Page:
AIRCRAFT used during the Second World War will take to the skies in salute to a decorated County Durham serviceman who has died aged 95.

Flight Lieutenant DFC Dennis Parrish was born and brought up in Coundon Grange, near Bishop Auckland, but left the region to fight in the Royal Air Force.

As well as serving as a navigator and bomb aimer, the great-grandfather was a talented sportsman and earned a degree in science which enabled him to travel the world as an executive for Shell Chemicals.

Flt Lt Parrish’s daughter Fiona McLernon, 54, said: “My father was very gentle, kind, unassuming and a strong character.

“He had an amazing life and had an amazing impact on people’s lives. He was a very quiet, understated man and never shouted about what he did but he did a lot.”

Born on July 20, 1922, Flt Lt Parrish was one of five siblings, to different mothers, and attended Alderman Wraith Grammar School, in Spennymoor.

The son of a colliery foreman, his father took him down the pit as a teenager and made him promise he would never set foot underground again.

After school he secured a pharmacist apprenticeship at Boots but found himself unsuited to a life behind the counter and within months he was working as an apprentice chemist at ICI in Billingham.

Despite being in a reserved occupation, Flt Lt Parrish felt compelled to sign up to the RAF, with the blessing of the company, after hearing about school friends who were killed at the start of the Second World War.

He reported to Lord’s Cricket Ground, in London, before heading to Scarborough for initial training and then to South Africa where he had flying training.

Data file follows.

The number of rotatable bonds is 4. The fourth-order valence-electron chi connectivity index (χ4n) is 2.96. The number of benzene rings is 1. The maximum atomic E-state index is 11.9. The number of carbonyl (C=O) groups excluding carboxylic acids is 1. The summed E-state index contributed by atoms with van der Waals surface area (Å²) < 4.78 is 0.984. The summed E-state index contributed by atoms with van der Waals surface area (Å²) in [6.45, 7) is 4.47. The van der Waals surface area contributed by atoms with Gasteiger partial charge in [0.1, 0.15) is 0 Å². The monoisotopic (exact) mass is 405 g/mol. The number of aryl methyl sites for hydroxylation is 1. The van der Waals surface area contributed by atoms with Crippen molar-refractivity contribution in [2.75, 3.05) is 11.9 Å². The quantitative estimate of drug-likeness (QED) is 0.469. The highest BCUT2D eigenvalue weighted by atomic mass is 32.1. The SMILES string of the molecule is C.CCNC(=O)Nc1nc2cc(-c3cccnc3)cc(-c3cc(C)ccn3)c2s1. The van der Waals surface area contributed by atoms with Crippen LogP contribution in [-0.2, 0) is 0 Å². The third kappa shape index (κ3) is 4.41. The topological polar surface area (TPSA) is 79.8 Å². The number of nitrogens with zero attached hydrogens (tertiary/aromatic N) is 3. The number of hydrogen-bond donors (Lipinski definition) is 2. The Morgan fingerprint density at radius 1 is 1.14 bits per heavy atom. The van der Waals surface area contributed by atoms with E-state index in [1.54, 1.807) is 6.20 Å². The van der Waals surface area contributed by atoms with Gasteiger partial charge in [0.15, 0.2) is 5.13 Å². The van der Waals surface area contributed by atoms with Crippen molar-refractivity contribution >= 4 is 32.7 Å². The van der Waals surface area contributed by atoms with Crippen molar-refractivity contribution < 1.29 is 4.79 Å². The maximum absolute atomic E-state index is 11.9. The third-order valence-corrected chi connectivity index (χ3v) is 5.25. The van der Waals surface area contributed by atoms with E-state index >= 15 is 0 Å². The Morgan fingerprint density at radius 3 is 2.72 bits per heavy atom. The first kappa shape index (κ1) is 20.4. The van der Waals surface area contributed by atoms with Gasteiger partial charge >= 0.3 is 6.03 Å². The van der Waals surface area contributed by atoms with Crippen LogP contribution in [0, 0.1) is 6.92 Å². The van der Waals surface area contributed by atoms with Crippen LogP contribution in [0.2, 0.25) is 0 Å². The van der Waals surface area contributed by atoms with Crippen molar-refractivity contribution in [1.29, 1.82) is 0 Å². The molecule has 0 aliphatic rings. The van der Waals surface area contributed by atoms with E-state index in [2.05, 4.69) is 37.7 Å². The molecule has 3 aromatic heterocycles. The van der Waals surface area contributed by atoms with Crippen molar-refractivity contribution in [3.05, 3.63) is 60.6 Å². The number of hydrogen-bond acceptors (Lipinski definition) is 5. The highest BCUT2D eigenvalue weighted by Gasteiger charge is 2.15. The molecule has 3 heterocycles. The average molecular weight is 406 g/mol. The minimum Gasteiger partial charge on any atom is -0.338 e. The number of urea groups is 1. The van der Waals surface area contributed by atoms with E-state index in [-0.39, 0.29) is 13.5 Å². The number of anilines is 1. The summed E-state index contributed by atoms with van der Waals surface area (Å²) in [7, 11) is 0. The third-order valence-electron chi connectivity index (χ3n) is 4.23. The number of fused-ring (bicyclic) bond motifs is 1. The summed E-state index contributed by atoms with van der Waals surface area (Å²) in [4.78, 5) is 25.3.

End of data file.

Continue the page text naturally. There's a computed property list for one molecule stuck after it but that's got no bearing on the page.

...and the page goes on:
During the war Flt Lt Parrish served as a navigator and bomb aimer with 98 Squadron, then for 140 Squadron and later for a wing support unit, a Germany-based miniature airline with fixed routes to a handful of European cities.

In 1942 the navigator was manning a machine gun on Troopship SS Oronsay when it was torpedoed by an Italian submarine.

The vessel sank 500 miles off the West Coast of Africa and Flt Lt Parrish was eventually rescued by HMS Brilliant after surviving a gruelling eight days on a lifeboat - on which the former Ferryhill juniors football club captain bumped into the familiar face of his Bishop Auckland equivalent.

Two years later and following a string of successful bombing raids, a large number of which he led, the serviceman was in 1944 awarded the Distinguished Flying Cross.

It was in that same year that he and his pilot on D-Day welcomed onboard their aircraft Air Commodore William Helmore, who reported the landings in Normandy in a live-recording which was later broadcast on the BBC.

At the end of the war Flt Lt Parrish returned home to be with his wife, Elizabeth Jane Parrish - whom he married four days after first meeting at a dance in South West Durham during the war. The pair were together for 69 years until her death four years ago.

The retired bomb aimer continued work for ICI and then studied science at Newcastle University.

From there he secured a job with Shell Chemicals which took him across the world to Venezuela, the Netherlands and Canada before finally returning to Woking.

A keen cricket and football player, he played for Ferryhill juniors and was selected to play for Sunderland FC as a young man but turned down the opportunity.

The great-grandfather, who still has family in the Coundon area, suffered macular degeneration and lost his sight in later life.

Flt Lt Parrish died on Christmas Eve surrounded by his family at home in Irthlingborough, Northamptonshire.

He is survived by his two adopted children, Mark and Fiona, five grand-children and two great-grandchildren.

A funeral will take place at the Nene Valley Crematorium, Wellingborough on Monday at 3pm followed by a celebration at the Stanwick Hotel, West Street, Stanwick.

Members of Sywell Aerodrome will do a flypast in three Tiger Moths to honour his life and service.